Whether her online community is "sending ornaments to the mother of a SEAL who lost a lifetime of decorations in a hurricane," or celebrating the fact that one of her message board members' husbands "turned out to be a one-in-25,000 [bone marrow] match for a desperately ill 12-year-old boy," Brockmann's philosophy of why they stick together to do it is simple and somewhat Blanche Dubois-like. She writes:
I have always depended on the kindness of strangers. And, yeah, okay, unlike Blanche Dubois, my dependency isn't physical – it's emotional. See...I believe that most people are good, and that when push comes to shove, they'll treat others kindly and respectfully. Even when hiding behind the anonymity of the internet.
I'll be visiting with Brockmann today at Barnes&Noble on facebook, not just because I like hearing what she's got to say about her SEALs and Troubleshooter, but also because I love meeting the kinds of people she draws to her. I hope you'll join us, too.
*Suz Brockmann hangs at Barnes&Noble on facebook 7.29 from noon -- 9 EDT. The thread will remain open indefinitely, and, who knows? Suz may stop by in the future. That's kinda the way she is. Click here to swap comments and join the fun.
Which is to say, Adam Nevill, erotica editor of London's Virgin Books' Black Lace (BL) and Nexus imprints became "redundant."
Such a polite and utterly British way of noting that as Virgin owners Random House UK concentrates on "prioritising [their] rapidly expanding non-fiction list" and shuts down BL/Nexus, Nevill -- whose seemingly innate ability to procure then nurture ridiculously talented authors and facilitate their creating top-shelf works of wickedly erotic novels -- "doesn't work here anymore."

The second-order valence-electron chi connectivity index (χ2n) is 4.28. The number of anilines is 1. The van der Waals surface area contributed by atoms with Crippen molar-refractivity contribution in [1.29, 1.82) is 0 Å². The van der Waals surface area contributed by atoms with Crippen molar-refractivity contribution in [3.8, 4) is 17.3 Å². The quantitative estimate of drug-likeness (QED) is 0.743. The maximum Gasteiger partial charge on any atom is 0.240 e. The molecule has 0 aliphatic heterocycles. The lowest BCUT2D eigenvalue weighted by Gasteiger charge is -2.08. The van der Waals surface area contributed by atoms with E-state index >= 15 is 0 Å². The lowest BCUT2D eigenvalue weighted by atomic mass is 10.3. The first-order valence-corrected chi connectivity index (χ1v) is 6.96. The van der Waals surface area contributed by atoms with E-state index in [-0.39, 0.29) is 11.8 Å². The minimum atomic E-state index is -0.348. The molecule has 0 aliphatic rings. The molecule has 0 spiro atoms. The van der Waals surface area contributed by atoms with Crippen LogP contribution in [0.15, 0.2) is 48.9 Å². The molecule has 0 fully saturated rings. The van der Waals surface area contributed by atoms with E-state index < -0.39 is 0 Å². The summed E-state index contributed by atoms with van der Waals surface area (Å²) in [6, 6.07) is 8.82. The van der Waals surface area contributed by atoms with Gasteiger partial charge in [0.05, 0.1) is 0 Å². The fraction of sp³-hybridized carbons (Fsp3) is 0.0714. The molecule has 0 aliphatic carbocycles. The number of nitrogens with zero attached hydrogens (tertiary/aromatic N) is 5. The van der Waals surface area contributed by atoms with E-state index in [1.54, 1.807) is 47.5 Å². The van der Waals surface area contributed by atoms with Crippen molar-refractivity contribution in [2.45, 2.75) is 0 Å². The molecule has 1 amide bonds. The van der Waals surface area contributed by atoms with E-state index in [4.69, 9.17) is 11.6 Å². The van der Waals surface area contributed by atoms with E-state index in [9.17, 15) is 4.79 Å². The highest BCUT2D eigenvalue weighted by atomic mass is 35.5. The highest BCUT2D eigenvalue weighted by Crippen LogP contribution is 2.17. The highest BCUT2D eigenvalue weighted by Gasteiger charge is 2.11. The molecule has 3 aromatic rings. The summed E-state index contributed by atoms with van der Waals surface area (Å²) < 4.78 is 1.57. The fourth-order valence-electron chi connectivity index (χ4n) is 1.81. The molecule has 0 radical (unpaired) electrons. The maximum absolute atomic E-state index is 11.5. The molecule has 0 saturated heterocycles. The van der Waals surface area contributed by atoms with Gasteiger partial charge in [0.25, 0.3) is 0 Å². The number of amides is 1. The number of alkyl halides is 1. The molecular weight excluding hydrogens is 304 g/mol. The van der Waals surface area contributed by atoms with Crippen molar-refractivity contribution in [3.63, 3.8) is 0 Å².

But why should you care whether Nevill edits Black Lace/Nexus any more than you do whether the imprints exist at all? First, Black Lace and Nexus titles'll be published through February 2010, and backlist remains available for these lovely naughty bits of sexy fun that took America by storm back in '06 and since 1993 influenced significantly the way fine stateside erom's created.
And next: Because under Nevill's and his team's direction, BL/Nexus authors provided readers some of the most exceptional erom and erotica published. Vanguard, and occasionally even deliciously uncomfortable to read because of the nature of their intimacy, the books allow women not only to embrace their sexual fantasies, but also to explore those they perhaps didn't realize they'd had.
Yet Nevill doesn't see himself as driving force behind Black Lace/Nexus' success among readers and critics, rather points to the authors and imprint itself. "I cherry picked the best writers, the best submissions, and what seemed to be the most honest and authentic writing," he says.
And what seems such a simple philosophy worked. From early on, Black Lace, says Nevill, "was a phenomenon, selling over 5 million books and going into 21 languages. It had a huge impact on liberating the female imagination and exploring what had been predominantly taboo imaginative expressions."
Part of what makes Black Lace popular with fans of erotic genre fiction is the availability of themes that appeal to contemporary readers, ones often they can't find even in traditional erotic- and sensual romance. In a 2006 post at Romance: B(u)y the Book blog, Nevill writes:
Sometimes these [Black Lace] stories explore a female character's fantasy life, her inner life and quest for experience, and her goal isn't to find Mr Right and she may not end up ‘happy ever after' with dream man, but will nonetheless be wiser, stronger, confirmed, liberated by the end.
While Nevill moves on from his post at Virgin Books to a 2-book deal with Pan Macmillan - his "Banquet for the Damned" is considered something of a supernatural horror classic - it's clear his tenure at Virgin Books was about the colleagues and the creative. States Nevill, "Commissioning the work of so many talented authors and artists, innovating the direction of the lists and their design, and managing a huge critical path for so many titles has been immensely satisfying."
Obviously, Nevill's not the only one becoming redundant as Black Lace/Nexus close shop. Authors have lost contracts; some
Yet if American houses are wise, they'll keep an eye out for the bright, brash "young" talent - and the established wordsmiths who've caught Nevill's keen notice.
For as I like to say, one editor's lovely naughty bits are another editor's treasure.